One way to do this is for academic organizations to begin publicizing and rendering transparent their conference budgets. Accordingly, we here offer our budget for the 2015 MLA Subconference, “Non-Negotiable Sites of Struggle.”

To continue reading, click here.

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Lying On the Line: Michael Slager and Darren Wilson

Further to my last post about Darren Wilson’s deceitful grand-jury testimony, in which he claimed that Mike Brown seized his gun, Michael Slager, the South Carolina police officer who executed Walter Scott, also claimed that his victim got control of his weapon–until a witness’s video showed no such thing.

According to initial news reports, Slager and the North Charleston police department claimed that Scott and Slager struggled over Slager’s Taser until Scott not only obtained the Taser but tried to use it on Slager, which forced Slager to retaliate:

Police allege that during the struggle the man gained control of the Taser and attempted to use it against the officer. The officer then resorted to his service weapon and shot him, police alleged.

The video of this purported struggle, of course, shows no struggle—just Scott running away and posing zero threat to Slager.

Similarly, Wilson too claimed there was a struggle between him and Brown—and note how the term “struggle” normalizes a profoundly asymmetric differential of power and violence—and that Brown also got control of the cop’s weapon. Unsurprisingly, this was a matter of protracted attention during Wilson’s testimony at the grand jury (pages 20/214 to 23/217):

He immediately grabs my gun and says ‘you are too much of a pussy to shoot me.’ The way he grabbed me, do you have a picture? …

My gun was basically pointed this way. I’m in my car, he’s here, it is pointed this way, but he grabs it with his right hand, not his left, he grabs it with his right one and he twists it and then he digs it down into my hip. [indicating]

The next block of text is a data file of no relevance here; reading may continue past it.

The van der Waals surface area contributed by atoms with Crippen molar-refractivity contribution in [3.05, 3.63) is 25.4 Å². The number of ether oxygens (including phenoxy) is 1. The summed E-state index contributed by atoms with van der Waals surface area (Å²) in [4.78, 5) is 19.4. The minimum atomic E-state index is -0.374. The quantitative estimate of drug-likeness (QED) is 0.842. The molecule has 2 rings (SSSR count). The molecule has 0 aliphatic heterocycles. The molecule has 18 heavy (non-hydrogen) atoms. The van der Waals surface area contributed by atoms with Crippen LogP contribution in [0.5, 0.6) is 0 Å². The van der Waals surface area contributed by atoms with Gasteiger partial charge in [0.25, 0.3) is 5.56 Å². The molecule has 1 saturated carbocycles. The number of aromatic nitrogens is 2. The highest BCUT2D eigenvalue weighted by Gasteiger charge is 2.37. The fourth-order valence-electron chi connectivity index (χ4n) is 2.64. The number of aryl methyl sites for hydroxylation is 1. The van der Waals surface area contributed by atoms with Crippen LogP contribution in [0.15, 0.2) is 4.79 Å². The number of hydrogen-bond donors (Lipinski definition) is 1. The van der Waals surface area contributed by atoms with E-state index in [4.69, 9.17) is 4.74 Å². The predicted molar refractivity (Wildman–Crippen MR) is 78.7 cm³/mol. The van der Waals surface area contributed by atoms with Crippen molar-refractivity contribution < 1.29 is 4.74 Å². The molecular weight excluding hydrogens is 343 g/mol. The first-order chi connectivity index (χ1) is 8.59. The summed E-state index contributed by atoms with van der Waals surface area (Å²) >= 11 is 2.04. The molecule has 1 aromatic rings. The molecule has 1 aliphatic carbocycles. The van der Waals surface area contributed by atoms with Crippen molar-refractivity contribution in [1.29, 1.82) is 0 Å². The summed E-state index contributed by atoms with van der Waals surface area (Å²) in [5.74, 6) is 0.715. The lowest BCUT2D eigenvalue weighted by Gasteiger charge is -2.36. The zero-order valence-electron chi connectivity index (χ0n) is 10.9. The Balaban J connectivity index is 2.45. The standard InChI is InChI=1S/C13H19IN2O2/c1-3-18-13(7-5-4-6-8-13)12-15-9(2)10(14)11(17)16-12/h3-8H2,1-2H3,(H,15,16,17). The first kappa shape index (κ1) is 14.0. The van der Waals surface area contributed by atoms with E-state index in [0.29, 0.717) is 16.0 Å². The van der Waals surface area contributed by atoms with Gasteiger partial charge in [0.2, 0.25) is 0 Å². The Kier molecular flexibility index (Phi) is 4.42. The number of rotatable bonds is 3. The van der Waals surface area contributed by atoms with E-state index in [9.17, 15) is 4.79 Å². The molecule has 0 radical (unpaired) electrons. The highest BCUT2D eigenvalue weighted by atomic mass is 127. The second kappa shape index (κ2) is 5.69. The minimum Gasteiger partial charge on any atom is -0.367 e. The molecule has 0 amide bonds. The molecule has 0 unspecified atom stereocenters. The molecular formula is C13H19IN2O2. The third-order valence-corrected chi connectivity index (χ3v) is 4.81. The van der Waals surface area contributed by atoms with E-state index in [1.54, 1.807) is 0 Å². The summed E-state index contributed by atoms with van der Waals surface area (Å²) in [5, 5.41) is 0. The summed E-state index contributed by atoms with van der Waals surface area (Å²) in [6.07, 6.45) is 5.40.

Then, in the moments it takes to project several photos of Wilson’s gun, the questioning attorney goes back to Wilson’s claim that Brown was “striking you in the face through the car door,” and that Wilson “needed to pull out your weapon,” setting up Wilson to say his life was in danger (“why did you feel that way,” the attorney asks. “I don’t want to put words in your mouth.”):

I felt that another one of those punches in my face could knock me out or worse….I’ve already taken two to the face…the third one could be fatal if he hit me right.

In response, the attorney consolidates the possibility of fatality to an absolute: “You thought he could hit you and it would be a fatal injury?” (emphasis mine).

Reading these short passages, the degree of orchestration involved in Wilson’s testimony is clear: the assertion that Brown grabbed his gun, the re-enactment of Brown grabbing his gun, the visual documentation of the gun, the attorney’s corroboration of the fatal threat Brown posed. If this extravagant scene wouldn’t be out of place in a Law and Order episode, that’s because it’s just as fictional. And the fiction is only underscored by Slager’s—and his police department’s—similar, if abbreviated, account of his life threatened by Scott, when in fact it wasn’t.

Indeed, we should resist the naturalized fact that police officers “put their lives on the line” when in the “line of duty”—a dubious moral assertion that nonetheless seems to be the single greatest rationale for their never-justified violence. Slager’s plain lie demonstrates anew that police will say anything to save themselves from culpability—a safety their victims don’t have, from culpability or death.